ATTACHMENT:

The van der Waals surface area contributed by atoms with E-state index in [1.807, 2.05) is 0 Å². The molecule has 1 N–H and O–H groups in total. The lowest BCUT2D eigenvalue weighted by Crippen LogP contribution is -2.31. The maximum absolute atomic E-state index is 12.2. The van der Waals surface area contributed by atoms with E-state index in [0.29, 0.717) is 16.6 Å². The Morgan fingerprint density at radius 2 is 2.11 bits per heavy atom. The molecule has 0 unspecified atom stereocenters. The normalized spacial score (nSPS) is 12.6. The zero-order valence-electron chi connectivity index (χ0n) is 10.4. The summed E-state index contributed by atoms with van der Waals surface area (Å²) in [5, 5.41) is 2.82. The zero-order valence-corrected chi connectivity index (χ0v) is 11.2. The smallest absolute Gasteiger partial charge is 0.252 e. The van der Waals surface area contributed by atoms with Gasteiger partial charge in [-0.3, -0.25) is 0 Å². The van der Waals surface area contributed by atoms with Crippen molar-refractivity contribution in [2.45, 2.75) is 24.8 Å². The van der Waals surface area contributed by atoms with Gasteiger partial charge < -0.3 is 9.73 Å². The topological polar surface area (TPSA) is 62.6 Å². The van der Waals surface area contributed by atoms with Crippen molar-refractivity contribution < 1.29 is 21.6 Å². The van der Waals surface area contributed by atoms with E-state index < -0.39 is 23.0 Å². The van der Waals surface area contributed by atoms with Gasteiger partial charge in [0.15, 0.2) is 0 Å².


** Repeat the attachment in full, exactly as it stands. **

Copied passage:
The van der Waals surface area contributed by atoms with E-state index in [1.807, 2.05) is 0 Å². The molecule has 1 N–H and O–H groups in total. The lowest BCUT2D eigenvalue weighted by Crippen LogP contribution is -2.31. The maximum absolute atomic E-state index is 12.2. The van der Waals surface area contributed by atoms with E-state index in [0.29, 0.717) is 16.6 Å². The Morgan fingerprint density at radius 2 is 2.11 bits per heavy atom. The molecule has 0 unspecified atom stereocenters. The normalized spacial score (nSPS) is 12.6. The zero-order valence-electron chi connectivity index (χ0n) is 10.4. The summed E-state index contributed by atoms with van der Waals surface area (Å²) in [5, 5.41) is 2.82. The zero-order valence-corrected chi connectivity index (χ0v) is 11.2. The smallest absolute Gasteiger partial charge is 0.252 e. The van der Waals surface area contributed by atoms with Gasteiger partial charge in [-0.3, -0.25) is 0 Å². The van der Waals surface area contributed by atoms with Crippen molar-refractivity contribution in [2.45, 2.75) is 24.8 Å². The van der Waals surface area contributed by atoms with Gasteiger partial charge < -0.3 is 9.73 Å². The topological polar surface area (TPSA) is 62.6 Å². The van der Waals surface area contributed by atoms with Crippen molar-refractivity contribution < 1.29 is 21.6 Å². The van der Waals surface area contributed by atoms with E-state index < -0.39 is 23.0 Å². The van der Waals surface area contributed by atoms with Gasteiger partial charge in [0.15, 0.2) is 0 Å².